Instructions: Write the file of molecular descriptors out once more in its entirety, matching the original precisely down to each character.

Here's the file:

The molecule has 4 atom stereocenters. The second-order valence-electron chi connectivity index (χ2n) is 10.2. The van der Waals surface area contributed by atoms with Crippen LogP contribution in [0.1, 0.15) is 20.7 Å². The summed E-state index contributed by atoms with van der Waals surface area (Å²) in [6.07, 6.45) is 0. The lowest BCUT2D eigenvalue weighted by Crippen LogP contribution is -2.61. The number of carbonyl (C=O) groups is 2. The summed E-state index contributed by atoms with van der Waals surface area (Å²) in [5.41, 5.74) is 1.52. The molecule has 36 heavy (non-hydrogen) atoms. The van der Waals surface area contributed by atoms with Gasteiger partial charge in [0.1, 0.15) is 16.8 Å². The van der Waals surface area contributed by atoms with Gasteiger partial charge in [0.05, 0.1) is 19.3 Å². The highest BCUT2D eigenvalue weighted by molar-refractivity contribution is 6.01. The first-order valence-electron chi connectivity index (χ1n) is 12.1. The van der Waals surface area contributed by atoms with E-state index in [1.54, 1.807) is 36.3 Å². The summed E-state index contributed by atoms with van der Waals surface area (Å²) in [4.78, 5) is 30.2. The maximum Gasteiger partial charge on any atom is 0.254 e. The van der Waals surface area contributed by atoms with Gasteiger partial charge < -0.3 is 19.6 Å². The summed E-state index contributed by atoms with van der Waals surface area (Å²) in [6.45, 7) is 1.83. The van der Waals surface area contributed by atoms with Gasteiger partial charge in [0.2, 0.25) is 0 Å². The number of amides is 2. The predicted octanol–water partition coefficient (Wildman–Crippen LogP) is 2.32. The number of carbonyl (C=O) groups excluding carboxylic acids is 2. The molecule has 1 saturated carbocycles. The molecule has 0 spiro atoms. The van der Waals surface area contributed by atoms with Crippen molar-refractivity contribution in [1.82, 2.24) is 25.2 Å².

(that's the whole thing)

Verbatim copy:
The molecule has 4 atom stereocenters. The second-order valence-electron chi connectivity index (χ2n) is 10.2. The van der Waals surface area contributed by atoms with Crippen LogP contribution in [0.1, 0.15) is 20.7 Å². The summed E-state index contributed by atoms with van der Waals surface area (Å²) in [6.07, 6.45) is 0. The lowest BCUT2D eigenvalue weighted by Crippen LogP contribution is -2.61. The number of carbonyl (C=O) groups is 2. The summed E-state index contributed by atoms with van der Waals surface area (Å²) in [5.41, 5.74) is 1.52. The molecule has 36 heavy (non-hydrogen) atoms. The van der Waals surface area contributed by atoms with Gasteiger partial charge in [0.1, 0.15) is 16.8 Å². The van der Waals surface area contributed by atoms with Gasteiger partial charge in [0.05, 0.1) is 19.3 Å². The highest BCUT2D eigenvalue weighted by molar-refractivity contribution is 6.01. The first-order valence-electron chi connectivity index (χ1n) is 12.1. The van der Waals surface area contributed by atoms with E-state index in [1.54, 1.807) is 36.3 Å². The summed E-state index contributed by atoms with van der Waals surface area (Å²) in [4.78, 5) is 30.2. The maximum Gasteiger partial charge on any atom is 0.254 e. The van der Waals surface area contributed by atoms with Gasteiger partial charge < -0.3 is 19.6 Å². The summed E-state index contributed by atoms with van der Waals surface area (Å²) in [6.45, 7) is 1.83. The van der Waals surface area contributed by atoms with Gasteiger partial charge in [0.2, 0.25) is 0 Å². The number of amides is 2. The predicted octanol–water partition coefficient (Wildman–Crippen LogP) is 2.32. The number of carbonyl (C=O) groups excluding carboxylic acids is 2. The molecule has 1 saturated carbocycles. The molecule has 0 spiro atoms. The van der Waals surface area contributed by atoms with Crippen molar-refractivity contribution in [1.82, 2.24) is 25.2 Å².